At 5-9, 170 pounds, Cupertino senior Alex Bruckhaus might not be physically imposing. His running style, however, is very physically imposing. “Alex is really a power back who wears down the opponent,” Cupertino coach Chris Oswald said. Bruckhaus broke loose for 169 yards on just 19 carries and scored two touchdowns on Sept. 15 to lead the Pioneers to a 42-20 rout of the Prospect Panthers in their final tune-up of the pre-league season.
The Homestead Mustangs girls volleyball team entered its matchup with Palo Alto on a roll. But the Vikings continued their own winning ways. The Mustangs, who had won 12 of their previous 13 matches (including nine in a row at one point), were swept 25-18, 25-21, 25-22 by the Vikings on Sept. 14 in Palo Alto, knocking Homestead out of a share of the early-season lead in the Santa Clara Valley Athletic League’s De Anza Division.
The outcomes of the games played up until this week probably matter little in the grand scheme of things for the football teams of Del Mar High School, Prospect and Westmont. However, starting Sept. 22, the games that will determine the success or failure of their seasons will begin when they kick-off their respective Blossom Valley Athletic League campaigns.
Muck Rack makes it simple to find people, tweets, or articles that mention any name, keyword, company, hashtag etc. We've compiled this guide to help you make the most of your search.
Selecting a term
Start searching tweets, articles from media outlets, articles mentioned in tweets, journalists'
names, titles and bios with some suggested searches:
Companies or Topics (e.g. iPhone, Microsoft)
Phrases (e.g. "cloud computing") — use quotes to keep the terms together
Twitter handles (e.g. @username) — returns those who have mentioned or replied to
Names (e.g. "David Pogue")
Hashtags (e.g. #sxsw, #london2012)
Bio details (e.g. vegan, Olympics, father)
Muck Rack's Advanced Search allows for many boolean operators.
Find results that mention multiple specified terms, use AND or
+. For example, ensure each result contains both Elon Musk and Mark Zuckerberg by
searching Obama AND Romney or Obama + Romney.
Use the operators OR or , to broaden your search when you'd like either of
multiple terms to appear in results. (This is the default behavior of our search when no operators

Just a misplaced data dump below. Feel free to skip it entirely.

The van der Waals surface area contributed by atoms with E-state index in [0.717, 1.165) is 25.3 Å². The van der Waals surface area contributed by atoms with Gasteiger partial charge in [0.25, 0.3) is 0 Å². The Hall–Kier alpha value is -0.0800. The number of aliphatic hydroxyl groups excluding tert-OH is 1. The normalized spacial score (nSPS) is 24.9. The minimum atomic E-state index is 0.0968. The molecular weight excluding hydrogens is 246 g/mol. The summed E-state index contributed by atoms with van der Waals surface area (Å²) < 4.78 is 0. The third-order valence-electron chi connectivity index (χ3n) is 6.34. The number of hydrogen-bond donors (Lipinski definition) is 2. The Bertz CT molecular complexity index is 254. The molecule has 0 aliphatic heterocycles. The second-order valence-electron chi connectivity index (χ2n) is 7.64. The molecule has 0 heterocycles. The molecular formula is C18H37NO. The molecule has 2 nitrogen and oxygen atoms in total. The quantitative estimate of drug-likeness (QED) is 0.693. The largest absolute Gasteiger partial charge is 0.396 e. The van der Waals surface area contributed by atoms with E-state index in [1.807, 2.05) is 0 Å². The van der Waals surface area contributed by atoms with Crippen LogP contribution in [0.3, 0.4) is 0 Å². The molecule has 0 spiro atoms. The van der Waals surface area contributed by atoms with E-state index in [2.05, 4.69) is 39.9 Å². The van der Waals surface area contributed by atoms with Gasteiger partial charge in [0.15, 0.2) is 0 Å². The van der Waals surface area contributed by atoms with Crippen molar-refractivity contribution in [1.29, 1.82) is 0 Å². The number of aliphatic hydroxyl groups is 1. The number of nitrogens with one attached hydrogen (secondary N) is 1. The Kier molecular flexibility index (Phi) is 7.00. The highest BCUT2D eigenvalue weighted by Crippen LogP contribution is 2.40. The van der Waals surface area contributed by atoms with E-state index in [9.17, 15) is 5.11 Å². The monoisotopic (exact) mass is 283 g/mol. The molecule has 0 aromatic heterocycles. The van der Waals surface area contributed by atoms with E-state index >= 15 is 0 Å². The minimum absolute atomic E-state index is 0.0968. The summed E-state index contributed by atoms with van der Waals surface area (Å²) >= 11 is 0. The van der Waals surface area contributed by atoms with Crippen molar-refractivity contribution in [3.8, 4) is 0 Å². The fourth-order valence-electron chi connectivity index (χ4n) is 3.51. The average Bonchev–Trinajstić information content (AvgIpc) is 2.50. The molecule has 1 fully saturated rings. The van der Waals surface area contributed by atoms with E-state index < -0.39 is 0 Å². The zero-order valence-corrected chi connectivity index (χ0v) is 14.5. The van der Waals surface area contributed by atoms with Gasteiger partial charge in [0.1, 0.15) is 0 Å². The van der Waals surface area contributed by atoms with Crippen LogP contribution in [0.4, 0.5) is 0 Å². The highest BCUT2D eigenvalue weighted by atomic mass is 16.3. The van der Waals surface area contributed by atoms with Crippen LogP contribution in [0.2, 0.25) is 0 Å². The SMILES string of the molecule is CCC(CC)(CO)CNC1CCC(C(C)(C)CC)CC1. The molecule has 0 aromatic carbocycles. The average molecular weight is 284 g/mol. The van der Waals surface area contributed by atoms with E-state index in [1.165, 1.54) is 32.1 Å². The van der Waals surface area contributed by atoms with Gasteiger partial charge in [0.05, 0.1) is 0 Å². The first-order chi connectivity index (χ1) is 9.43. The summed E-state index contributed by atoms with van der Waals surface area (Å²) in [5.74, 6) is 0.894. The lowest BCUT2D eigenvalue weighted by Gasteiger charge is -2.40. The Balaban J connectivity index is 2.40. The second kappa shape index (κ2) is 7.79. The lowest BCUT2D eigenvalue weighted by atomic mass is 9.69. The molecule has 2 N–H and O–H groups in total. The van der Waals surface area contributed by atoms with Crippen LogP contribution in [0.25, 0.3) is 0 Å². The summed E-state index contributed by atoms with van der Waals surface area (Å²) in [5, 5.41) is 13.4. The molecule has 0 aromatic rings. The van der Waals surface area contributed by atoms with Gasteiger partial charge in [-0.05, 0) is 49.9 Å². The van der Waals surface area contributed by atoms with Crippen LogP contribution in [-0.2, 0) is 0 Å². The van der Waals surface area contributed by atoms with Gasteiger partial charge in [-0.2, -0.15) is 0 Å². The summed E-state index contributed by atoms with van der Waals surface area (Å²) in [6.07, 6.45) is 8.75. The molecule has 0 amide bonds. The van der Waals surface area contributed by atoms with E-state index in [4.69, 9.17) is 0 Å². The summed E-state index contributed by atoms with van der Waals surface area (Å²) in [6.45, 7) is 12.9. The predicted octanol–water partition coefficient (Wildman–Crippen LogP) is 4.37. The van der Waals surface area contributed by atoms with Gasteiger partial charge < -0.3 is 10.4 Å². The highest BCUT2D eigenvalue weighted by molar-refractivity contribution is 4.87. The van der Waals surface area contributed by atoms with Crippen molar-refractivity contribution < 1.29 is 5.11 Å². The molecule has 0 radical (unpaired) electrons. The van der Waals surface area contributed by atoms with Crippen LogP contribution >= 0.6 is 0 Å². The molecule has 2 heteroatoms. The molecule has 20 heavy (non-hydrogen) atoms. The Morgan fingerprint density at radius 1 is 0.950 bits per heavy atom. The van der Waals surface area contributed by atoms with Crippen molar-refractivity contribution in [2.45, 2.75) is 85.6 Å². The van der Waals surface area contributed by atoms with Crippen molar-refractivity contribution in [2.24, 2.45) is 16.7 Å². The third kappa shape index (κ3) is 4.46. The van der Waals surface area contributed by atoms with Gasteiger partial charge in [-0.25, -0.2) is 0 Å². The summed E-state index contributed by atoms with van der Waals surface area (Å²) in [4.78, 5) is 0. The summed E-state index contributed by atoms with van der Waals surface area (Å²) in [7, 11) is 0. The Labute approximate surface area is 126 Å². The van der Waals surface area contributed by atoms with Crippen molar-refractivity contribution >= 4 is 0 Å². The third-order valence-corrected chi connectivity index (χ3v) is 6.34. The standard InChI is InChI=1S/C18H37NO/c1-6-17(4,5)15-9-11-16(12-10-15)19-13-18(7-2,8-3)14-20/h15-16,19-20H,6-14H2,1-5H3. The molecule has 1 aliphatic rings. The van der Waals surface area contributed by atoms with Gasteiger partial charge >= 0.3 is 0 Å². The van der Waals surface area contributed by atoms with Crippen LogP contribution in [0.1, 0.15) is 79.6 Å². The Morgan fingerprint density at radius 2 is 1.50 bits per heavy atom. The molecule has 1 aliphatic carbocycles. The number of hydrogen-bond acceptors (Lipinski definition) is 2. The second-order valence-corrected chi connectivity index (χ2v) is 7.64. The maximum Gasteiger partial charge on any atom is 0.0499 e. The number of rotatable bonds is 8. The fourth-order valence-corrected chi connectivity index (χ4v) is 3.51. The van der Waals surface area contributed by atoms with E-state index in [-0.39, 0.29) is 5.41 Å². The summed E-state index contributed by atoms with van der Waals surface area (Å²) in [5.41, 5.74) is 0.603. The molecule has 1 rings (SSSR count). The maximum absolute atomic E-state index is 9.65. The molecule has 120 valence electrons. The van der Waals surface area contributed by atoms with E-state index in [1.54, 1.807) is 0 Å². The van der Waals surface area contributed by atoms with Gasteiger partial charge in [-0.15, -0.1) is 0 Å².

are used.) For example, search for democrat OR republican to find results that refer to
Democrats and/or Republicans.
Use NOT or - to subtract results from your search. For
example, searching Disney will yield results about the Walt Disney Company as well as Walt Disney
World Resort. To exclude mentions of Disney World, search for Disney -World or Disney
When using one of these operators with a phrase, enclose it in quotation marks. For example, you can
find results about smartphones excluding Apple's iPhone 4S by searching smartphone -"iPhone
Exact case matching or punctuation
If you're searching for a brand name or keyword that relies on specific punctuation marks or capitalization, you can
find results that match your exact query by adding matchcase: before the keyword you're searching for, like matchcase:E*TRADE .
Use parentheses to separate multiple
boolean phrases. For example, to find journalists talking about having fun in Disney World or
Disneyland, search for ("disney world" OR disneyland) AND fun.
An asterisk can be used to search for any variation of a root word truncated by the asterisk. For example, searching for admin* will return results for administrator, administration, administer, administered, etc.
A near operator is an AND operator where you can control the distance between the words. You can vary the distance the near operation uses by adding a forward slash and number (between 0-99) such as strawberries NEAR/10 "whipped cream", which means the strawberries must exist within 10 words of "whipped cream".